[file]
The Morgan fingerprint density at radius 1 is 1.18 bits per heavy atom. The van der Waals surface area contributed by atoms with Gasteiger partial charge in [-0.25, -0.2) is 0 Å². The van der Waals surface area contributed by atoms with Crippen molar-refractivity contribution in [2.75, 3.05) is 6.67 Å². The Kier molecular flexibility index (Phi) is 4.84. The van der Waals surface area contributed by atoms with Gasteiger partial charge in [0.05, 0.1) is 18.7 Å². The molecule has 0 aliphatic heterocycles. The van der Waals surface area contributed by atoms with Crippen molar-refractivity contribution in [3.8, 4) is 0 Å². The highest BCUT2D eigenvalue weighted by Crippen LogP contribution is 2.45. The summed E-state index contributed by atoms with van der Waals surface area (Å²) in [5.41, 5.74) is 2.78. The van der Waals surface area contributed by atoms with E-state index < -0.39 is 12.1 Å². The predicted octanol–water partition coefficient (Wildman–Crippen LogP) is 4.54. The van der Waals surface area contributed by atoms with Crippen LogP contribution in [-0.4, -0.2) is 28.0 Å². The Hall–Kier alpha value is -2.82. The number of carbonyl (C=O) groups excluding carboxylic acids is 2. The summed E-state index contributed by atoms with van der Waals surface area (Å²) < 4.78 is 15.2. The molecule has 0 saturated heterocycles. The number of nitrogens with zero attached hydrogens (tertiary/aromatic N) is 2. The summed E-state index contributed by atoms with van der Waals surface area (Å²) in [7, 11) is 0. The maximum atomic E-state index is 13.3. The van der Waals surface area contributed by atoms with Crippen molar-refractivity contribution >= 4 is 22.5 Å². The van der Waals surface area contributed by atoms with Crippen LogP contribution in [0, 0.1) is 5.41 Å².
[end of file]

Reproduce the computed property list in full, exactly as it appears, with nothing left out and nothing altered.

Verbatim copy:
The Morgan fingerprint density at radius 1 is 1.18 bits per heavy atom. The van der Waals surface area contributed by atoms with Gasteiger partial charge in [-0.25, -0.2) is 0 Å². The van der Waals surface area contributed by atoms with Crippen molar-refractivity contribution in [2.75, 3.05) is 6.67 Å². The Kier molecular flexibility index (Phi) is 4.84. The van der Waals surface area contributed by atoms with Gasteiger partial charge in [0.05, 0.1) is 18.7 Å². The molecule has 0 aliphatic heterocycles. The van der Waals surface area contributed by atoms with Crippen molar-refractivity contribution in [3.8, 4) is 0 Å². The highest BCUT2D eigenvalue weighted by Crippen LogP contribution is 2.45. The summed E-state index contributed by atoms with van der Waals surface area (Å²) in [5.41, 5.74) is 2.78. The van der Waals surface area contributed by atoms with E-state index < -0.39 is 12.1 Å². The predicted octanol–water partition coefficient (Wildman–Crippen LogP) is 4.54. The van der Waals surface area contributed by atoms with Crippen LogP contribution in [-0.4, -0.2) is 28.0 Å². The Hall–Kier alpha value is -2.82. The number of carbonyl (C=O) groups excluding carboxylic acids is 2. The summed E-state index contributed by atoms with van der Waals surface area (Å²) < 4.78 is 15.2. The molecule has 0 saturated heterocycles. The number of nitrogens with zero attached hydrogens (tertiary/aromatic N) is 2. The summed E-state index contributed by atoms with van der Waals surface area (Å²) in [7, 11) is 0. The maximum atomic E-state index is 13.3. The van der Waals surface area contributed by atoms with Crippen molar-refractivity contribution >= 4 is 22.5 Å². The van der Waals surface area contributed by atoms with Crippen LogP contribution in [0, 0.1) is 5.41 Å².